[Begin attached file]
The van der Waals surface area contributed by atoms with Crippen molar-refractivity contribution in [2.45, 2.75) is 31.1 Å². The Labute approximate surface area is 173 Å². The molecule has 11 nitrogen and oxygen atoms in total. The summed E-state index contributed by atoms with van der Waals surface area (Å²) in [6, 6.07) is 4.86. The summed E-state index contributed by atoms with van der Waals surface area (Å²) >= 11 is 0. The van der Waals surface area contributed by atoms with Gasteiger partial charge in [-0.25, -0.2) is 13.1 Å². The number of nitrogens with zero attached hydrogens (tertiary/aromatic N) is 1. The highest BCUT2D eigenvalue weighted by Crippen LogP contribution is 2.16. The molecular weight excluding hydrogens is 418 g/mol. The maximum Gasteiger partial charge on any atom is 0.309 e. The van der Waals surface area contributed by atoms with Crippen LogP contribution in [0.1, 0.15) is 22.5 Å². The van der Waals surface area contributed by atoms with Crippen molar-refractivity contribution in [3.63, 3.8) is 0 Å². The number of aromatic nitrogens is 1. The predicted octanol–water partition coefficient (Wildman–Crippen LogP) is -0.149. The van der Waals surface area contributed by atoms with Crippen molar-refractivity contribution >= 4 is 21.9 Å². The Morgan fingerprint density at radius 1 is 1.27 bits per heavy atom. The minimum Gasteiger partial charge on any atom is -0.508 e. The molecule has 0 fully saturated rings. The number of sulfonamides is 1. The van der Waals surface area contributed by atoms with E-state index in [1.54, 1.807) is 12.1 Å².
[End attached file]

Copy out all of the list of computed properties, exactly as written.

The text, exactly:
The van der Waals surface area contributed by atoms with Crippen molar-refractivity contribution in [2.45, 2.75) is 31.1 Å². The Labute approximate surface area is 173 Å². The molecule has 11 nitrogen and oxygen atoms in total. The summed E-state index contributed by atoms with van der Waals surface area (Å²) in [6, 6.07) is 4.86. The summed E-state index contributed by atoms with van der Waals surface area (Å²) >= 11 is 0. The van der Waals surface area contributed by atoms with Gasteiger partial charge in [-0.25, -0.2) is 13.1 Å². The number of nitrogens with zero attached hydrogens (tertiary/aromatic N) is 1. The highest BCUT2D eigenvalue weighted by Crippen LogP contribution is 2.16. The molecular weight excluding hydrogens is 418 g/mol. The maximum Gasteiger partial charge on any atom is 0.309 e. The van der Waals surface area contributed by atoms with Crippen LogP contribution in [0.1, 0.15) is 22.5 Å². The van der Waals surface area contributed by atoms with Crippen molar-refractivity contribution in [3.63, 3.8) is 0 Å². The number of aromatic nitrogens is 1. The predicted octanol–water partition coefficient (Wildman–Crippen LogP) is -0.149. The van der Waals surface area contributed by atoms with Crippen molar-refractivity contribution >= 4 is 21.9 Å². The Morgan fingerprint density at radius 1 is 1.27 bits per heavy atom. The minimum Gasteiger partial charge on any atom is -0.508 e. The molecule has 0 fully saturated rings. The number of sulfonamides is 1. The van der Waals surface area contributed by atoms with E-state index in [1.54, 1.807) is 12.1 Å².